Indeed, he should stop trying to make fetch happen. But I understand why he’s reluctant to do so.
Unable (or unwilling) to appeal to voters outside his 40 percent-plus base (and lacking a strong third-party candidate to siphon some votes), the only tool left in Trump’s toolbox involves dragging down his opponent. (OK, there’s also voter suppression and the Kremlin, but I’m talking about legitimate tools.)
But what do you do when said opponent won’t cooperate with his own vilification?
In 2016, Hillary Clinton was the perfect foil, and Trump won big among people who disliked them both. This time around, Biden is winning with people who don’t like either candidate.
So why is Biden so hard to hate? Like Trump, Biden is an established brand with near 100 percent name recognition. We have lived with Biden for decades, and not just as a reality TV star. If he were going to do something either crazily radical or insanely corrupt, we figure, he would have done it already. They’ve thrown everything but the kitchen sink at him, but it has proven almost impossible to begrime the Biden brand.
Like Trump, Biden also benefits from the soft bigotry of low expectations. Mistakes that might sink another politician are chalked up to “just Joe being Joe.” In short, he’s Teflon.
While we’re talking about double-standards, Biden probably also benefits from being an old white guy. It’s harder for Trump to otherize him. It’s harder for Trump to fearmonger him. While Biden appeals to African-Americans of a certain age (as demonstrated in the primaries), he doesn’t scare Earl and Gertrude down the street.
But it’s not just race or sex. Biden also exudes an authentic working-class vibe. He’s comfortable in his skin. You can’t teach that.
To be sure, there are plenty of white male candidates who could be mercilessly mocked, emasculated, and dominated by Trump (see the 2016 GOP primary). Unlike, say, Jeb Bush, though, Biden doesn’t have to worry about competing with Trump in a universe where only Republican primary voters have a say. But that’s not the only thing that makes Biden a uniquely tough adversary for Trump.
Have you ever noticed how bullies can immediately sniff out which middle-school victims to terrorize? I’m not sure what it is about Biden—it could be a combination of his physical size, the alpha-dog swagger that comes from being at the highest levels of politics for decades, or those dark aviator shades he favors—but he doesn’t look like a guy who can be pushed around.
If Biden can’t be pushed around, he can’t be pushed to the left. As Trump admitted Saturday night in Oklahoma, Biden is also “not radical left.”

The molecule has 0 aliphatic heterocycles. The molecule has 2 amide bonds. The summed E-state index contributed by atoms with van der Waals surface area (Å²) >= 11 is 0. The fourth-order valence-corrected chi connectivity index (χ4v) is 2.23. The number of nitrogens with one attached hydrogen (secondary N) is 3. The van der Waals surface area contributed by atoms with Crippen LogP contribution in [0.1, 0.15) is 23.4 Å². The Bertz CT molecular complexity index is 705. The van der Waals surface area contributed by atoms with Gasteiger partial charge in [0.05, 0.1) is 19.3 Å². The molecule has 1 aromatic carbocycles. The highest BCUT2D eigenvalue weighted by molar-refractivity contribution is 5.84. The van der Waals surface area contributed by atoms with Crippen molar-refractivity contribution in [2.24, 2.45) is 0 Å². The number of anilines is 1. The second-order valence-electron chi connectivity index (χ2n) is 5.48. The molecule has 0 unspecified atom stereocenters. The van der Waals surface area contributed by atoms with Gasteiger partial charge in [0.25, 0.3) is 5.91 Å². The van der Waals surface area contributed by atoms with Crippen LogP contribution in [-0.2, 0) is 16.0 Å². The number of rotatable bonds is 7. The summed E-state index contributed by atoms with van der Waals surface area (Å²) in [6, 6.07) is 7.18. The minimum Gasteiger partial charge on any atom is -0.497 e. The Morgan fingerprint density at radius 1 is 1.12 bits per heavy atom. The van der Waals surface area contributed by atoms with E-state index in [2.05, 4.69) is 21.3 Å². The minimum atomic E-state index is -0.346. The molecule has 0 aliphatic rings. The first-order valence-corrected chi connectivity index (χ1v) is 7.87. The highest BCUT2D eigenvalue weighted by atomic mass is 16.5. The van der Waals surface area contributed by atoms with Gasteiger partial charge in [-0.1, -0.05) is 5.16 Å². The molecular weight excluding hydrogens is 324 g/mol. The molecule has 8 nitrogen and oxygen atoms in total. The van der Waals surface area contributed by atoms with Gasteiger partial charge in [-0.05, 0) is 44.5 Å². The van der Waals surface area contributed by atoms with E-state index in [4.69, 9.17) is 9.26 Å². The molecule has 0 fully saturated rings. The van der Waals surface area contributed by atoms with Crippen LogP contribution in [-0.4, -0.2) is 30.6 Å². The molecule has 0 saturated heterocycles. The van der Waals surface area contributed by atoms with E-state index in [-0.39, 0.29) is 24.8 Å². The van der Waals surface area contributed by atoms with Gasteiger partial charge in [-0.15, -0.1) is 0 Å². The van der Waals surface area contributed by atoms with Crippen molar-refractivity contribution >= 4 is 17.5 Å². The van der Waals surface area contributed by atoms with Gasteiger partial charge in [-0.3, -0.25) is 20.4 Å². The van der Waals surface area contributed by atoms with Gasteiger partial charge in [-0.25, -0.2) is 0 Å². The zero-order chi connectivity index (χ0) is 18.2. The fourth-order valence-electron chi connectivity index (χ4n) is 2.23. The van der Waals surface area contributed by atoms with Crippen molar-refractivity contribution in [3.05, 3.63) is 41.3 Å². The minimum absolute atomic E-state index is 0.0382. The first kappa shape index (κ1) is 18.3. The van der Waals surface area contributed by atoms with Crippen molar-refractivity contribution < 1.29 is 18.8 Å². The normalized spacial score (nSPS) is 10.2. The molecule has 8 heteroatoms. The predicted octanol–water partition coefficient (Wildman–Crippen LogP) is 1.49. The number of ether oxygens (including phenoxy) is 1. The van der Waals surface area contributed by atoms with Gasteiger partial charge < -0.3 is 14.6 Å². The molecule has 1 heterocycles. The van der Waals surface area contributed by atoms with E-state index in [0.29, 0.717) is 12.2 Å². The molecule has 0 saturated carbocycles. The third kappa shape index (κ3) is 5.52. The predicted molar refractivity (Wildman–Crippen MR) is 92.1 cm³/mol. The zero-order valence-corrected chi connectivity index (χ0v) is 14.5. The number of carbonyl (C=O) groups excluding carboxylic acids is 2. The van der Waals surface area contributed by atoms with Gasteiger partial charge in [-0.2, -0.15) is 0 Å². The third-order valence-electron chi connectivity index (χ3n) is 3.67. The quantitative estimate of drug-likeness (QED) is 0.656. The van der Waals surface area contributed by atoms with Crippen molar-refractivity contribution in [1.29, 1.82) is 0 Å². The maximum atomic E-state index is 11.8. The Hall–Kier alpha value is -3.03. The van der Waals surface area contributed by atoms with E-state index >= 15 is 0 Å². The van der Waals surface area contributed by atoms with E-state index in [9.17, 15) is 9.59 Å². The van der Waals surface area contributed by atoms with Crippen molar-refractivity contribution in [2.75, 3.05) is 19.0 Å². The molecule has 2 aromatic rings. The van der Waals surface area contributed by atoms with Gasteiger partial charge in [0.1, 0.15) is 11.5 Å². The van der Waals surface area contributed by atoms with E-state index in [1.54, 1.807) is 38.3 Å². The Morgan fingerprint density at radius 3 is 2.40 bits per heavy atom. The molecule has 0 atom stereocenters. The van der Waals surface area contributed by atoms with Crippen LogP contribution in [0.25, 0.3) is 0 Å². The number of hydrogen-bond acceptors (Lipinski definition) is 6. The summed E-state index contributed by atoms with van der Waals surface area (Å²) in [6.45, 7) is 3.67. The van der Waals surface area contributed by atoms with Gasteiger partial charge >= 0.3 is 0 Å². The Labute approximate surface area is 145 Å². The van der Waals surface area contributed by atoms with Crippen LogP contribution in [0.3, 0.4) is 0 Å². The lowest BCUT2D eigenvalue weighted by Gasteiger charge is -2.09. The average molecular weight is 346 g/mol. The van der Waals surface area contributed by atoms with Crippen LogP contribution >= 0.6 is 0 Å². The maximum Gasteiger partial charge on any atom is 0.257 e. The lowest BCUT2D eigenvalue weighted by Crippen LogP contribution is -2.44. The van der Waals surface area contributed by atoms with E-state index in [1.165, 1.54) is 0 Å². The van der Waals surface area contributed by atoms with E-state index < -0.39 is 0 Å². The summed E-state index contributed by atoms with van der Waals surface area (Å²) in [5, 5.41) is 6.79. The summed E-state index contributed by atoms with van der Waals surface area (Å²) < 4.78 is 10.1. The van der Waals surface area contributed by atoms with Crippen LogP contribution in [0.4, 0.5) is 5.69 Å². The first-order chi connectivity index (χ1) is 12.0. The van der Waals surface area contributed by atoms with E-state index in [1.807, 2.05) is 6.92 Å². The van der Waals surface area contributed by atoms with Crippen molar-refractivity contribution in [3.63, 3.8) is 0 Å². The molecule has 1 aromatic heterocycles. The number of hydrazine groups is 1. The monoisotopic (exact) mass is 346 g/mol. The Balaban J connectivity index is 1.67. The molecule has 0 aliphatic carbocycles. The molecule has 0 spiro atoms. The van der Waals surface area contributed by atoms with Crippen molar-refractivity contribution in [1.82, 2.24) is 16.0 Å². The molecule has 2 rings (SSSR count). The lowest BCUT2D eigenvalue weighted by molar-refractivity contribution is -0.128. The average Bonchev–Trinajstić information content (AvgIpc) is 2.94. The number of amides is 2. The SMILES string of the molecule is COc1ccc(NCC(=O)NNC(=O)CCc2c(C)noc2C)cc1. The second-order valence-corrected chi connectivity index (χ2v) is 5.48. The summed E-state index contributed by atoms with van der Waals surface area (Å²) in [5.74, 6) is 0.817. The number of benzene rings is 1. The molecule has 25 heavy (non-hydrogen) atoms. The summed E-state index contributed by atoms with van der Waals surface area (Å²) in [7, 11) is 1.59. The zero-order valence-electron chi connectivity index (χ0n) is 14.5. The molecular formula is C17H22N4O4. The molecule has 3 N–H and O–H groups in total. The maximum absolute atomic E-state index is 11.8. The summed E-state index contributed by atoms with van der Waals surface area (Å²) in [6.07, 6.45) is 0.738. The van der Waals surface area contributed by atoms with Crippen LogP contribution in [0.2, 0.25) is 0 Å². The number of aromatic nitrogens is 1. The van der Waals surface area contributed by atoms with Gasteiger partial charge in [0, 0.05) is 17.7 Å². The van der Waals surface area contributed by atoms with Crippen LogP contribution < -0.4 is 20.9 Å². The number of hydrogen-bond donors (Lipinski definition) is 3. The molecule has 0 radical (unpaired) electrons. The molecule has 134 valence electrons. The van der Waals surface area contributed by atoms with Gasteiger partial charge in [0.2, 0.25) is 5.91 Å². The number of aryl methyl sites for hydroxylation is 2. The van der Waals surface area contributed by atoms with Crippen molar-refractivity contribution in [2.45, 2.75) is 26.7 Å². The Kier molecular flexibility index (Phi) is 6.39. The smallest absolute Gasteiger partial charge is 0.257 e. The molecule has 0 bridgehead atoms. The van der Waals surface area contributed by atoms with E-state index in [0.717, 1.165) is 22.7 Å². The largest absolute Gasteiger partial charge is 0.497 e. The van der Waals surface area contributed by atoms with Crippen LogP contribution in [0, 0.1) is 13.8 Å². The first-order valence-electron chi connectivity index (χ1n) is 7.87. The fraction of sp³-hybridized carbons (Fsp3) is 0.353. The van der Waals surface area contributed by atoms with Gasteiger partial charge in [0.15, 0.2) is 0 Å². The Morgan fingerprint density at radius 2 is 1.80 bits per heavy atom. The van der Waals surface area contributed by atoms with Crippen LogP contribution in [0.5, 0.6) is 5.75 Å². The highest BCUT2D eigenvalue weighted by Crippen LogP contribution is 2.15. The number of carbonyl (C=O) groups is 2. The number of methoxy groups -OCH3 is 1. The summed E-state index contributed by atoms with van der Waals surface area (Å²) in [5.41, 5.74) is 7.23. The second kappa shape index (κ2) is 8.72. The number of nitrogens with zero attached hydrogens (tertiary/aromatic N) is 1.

“I don’t think he knows what he is anymore,” Trump continued, “but he was never radical left, but he’s controlled by the radical left…”
This was an admission from Trump that could prove costly. One imagines this will make a pretty effective pro-Biden ad, come October—one that could be precisely targeted toward potential Trump-to-Biden vote switchers who might not be down with the cultural revolution that the left seems hell-bent on delivering.
Unable to cast Biden as out of the mainstream, Trump is instead forced to suggest that Biden will be a “puppet” of the left.
Will it work? In politics, if you’re explaining, you’re losing. It strikes me that there are too many degrees of separation for this attack to really resonate. And judging by the applause and visceral bloodlust coming from the Tulsa crowd when he referenced names like Alexandria Ocasio-Cortez, Nancy Pelosi, and Ilhan Omar, juxtaposed with the crickets chirping that references to Biden elicited, Trump has his work cut out for him.
A more exciting and revolutionary Democrat probably wouldn’t be dominating the polls like Biden. For Trump, who thrives on excitement and attention, being boring is akin to an unpardonable sin. For Biden, being boring is, ironically, a superpower.
The suggestion that Biden will be a “puppet” of the left is also contingent on the narrative that says “Sleepy Joe” has lost more than just a step. But this is undermined by the fact that Biden hasn’t seemed especially sleepy, of late, and that Trump is the one who is seemingly unable to walk down a slippery ramp or hold a bottle of water in one hand.
Trumpism, like most populist/nationalist isms, requires a proper villain to scapegoat and mock. Batman needs the Joker, GI-Joe needs COBRA, the Yankees need the Red Sox, and Donald Trump desperately needs another Hillary Clinton. But Joe Biden, for a variety of aforementioned reasons, is immune to Trump’s weapons. And that’s why he has a very good chance of being the next President of the United States, come November.